• Active Aeroelastic Wing - After a lengthy hiatus, Dryden's Active Aeroelastic Wing F/A-18 returned to the skies in mid-December to begin its second phase of research flights. Following completion of the first phase that evaluated the flight characteristics of a more flexible wing, NASA Dryden and Boeing Phantom Works engineers developed control laws over the past 18 months to enable active control of wing flexibility for primary maneuvering control. About 35 flights at both subsonic and supersonic speeds are planned in Phase II of the AAW project before it concludes next spring. Initial data from the first four research flights indicate that AAW control law roll rates were higher than predicted. Active Aeroelastic Wing employs conventional control surfaces such as ailerons and leading-edge flaps to aerodynamically induce twist. From flight test and simulation data, the program will develop structural modeling techniques and tools to help design lighter, more flexible high aspect-ratio wings for future high-performance aircraft, which could enable more economical operation or greater payload capability.
     
  • B-52B "Mothership" Retirement - After almost 50 years of serving as a test and research aircraft, NASA's venerable Boeing B-52B air-launch "mothership" was retired from service on December 17. With no future programs needing its capability envisioned in the foreseeable future and maintainability becoming increasingly difficult for the one-of-a-kind aircraft, the decision was made to retire the eight-engine converted bomber to a place of honor on display at the Edwards Air Force Base north gate. First flown in June 1955, the B-52B air-launched a variety of exotic research aircraft ranging from the X-15 rocket plane of the 1960s to the X-43A scramjet of 2004 during its storied career.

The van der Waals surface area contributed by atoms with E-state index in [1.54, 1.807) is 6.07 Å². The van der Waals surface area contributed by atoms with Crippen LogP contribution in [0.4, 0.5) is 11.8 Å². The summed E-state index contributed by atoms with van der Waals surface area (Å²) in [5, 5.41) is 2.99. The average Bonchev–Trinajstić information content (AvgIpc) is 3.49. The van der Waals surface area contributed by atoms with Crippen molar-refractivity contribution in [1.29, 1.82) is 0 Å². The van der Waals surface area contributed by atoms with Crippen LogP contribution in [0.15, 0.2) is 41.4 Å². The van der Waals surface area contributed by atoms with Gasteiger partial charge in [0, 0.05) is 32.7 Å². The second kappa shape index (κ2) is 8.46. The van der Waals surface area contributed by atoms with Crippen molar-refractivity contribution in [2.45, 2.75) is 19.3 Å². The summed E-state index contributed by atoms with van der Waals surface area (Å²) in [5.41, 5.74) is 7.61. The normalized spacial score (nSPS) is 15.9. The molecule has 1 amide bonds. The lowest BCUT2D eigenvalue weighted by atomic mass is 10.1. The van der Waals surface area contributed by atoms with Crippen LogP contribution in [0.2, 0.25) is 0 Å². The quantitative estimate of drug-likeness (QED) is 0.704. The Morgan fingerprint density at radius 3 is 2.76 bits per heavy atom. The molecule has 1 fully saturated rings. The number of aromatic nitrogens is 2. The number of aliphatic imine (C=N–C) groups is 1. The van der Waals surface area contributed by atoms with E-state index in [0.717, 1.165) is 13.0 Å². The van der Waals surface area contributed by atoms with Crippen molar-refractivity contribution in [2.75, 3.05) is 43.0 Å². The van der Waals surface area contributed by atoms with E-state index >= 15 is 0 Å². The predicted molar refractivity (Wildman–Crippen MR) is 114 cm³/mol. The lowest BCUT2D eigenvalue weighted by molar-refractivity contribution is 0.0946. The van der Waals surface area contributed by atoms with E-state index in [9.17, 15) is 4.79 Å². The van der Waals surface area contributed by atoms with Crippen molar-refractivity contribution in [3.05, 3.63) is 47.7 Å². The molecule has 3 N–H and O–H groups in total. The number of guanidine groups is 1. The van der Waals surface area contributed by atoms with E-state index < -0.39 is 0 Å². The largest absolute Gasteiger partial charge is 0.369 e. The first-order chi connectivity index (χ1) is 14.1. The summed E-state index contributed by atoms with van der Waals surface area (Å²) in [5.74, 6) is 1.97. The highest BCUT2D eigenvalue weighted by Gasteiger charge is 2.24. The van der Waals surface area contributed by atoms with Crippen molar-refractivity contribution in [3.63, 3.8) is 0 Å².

In 2005, NASA Dryden will be supporting both the Vision for Space Exploration and Space Shuttle Return-to-Flight with several engineering and flight research tasks.

  • Exploration Systems - NASA's Exploration Systems Mission Directorate selected Dryden to participate in two research and technology development activities. Dryden has been tasked with leading the Aero Assisted Mars Transfer Vehicle Study, with other NASA centers and universities supporting the effort. For the second, the Ceramic Aft Heat Shield Hot Structures Test, Dryden would provide the necessary thermal and load testing of a candidate aft heat shield design for the planned Crew Exploration Vehicle. Additionally, the directorate has tasked Dryden to provide increased support to a number of engineering disciplines that support the overall exploration vision via integrated product and design teams.
     
  • Space Shuttle Return to Flight - NASA Dryden will support Space Shuttle Return-to-Flight engineering efforts with a series of flights by the center's F-15B Research Testbed aircraft in early 2005. The flights will obtain data on the shuttle's external fuel tank insulating foam debris or "divot" trajectories for computer code validation. Among several objectives, the flights will help engineers quantify divot trajectories using high-speed videography and provide flight verification of debris tracking systems to be used for the next shuttle launch.

(Editors who want to pursue story topics may call Dryden public affairs at (661) 276-3449, or visit the NASA Dryden web site at http://www.nasa.gov/centers/dryden/home/index.html where text and photos suitable for publication are posted.)

 
 

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Page Last Updated: July 28th, 2013
Page Editor: NASA Administrator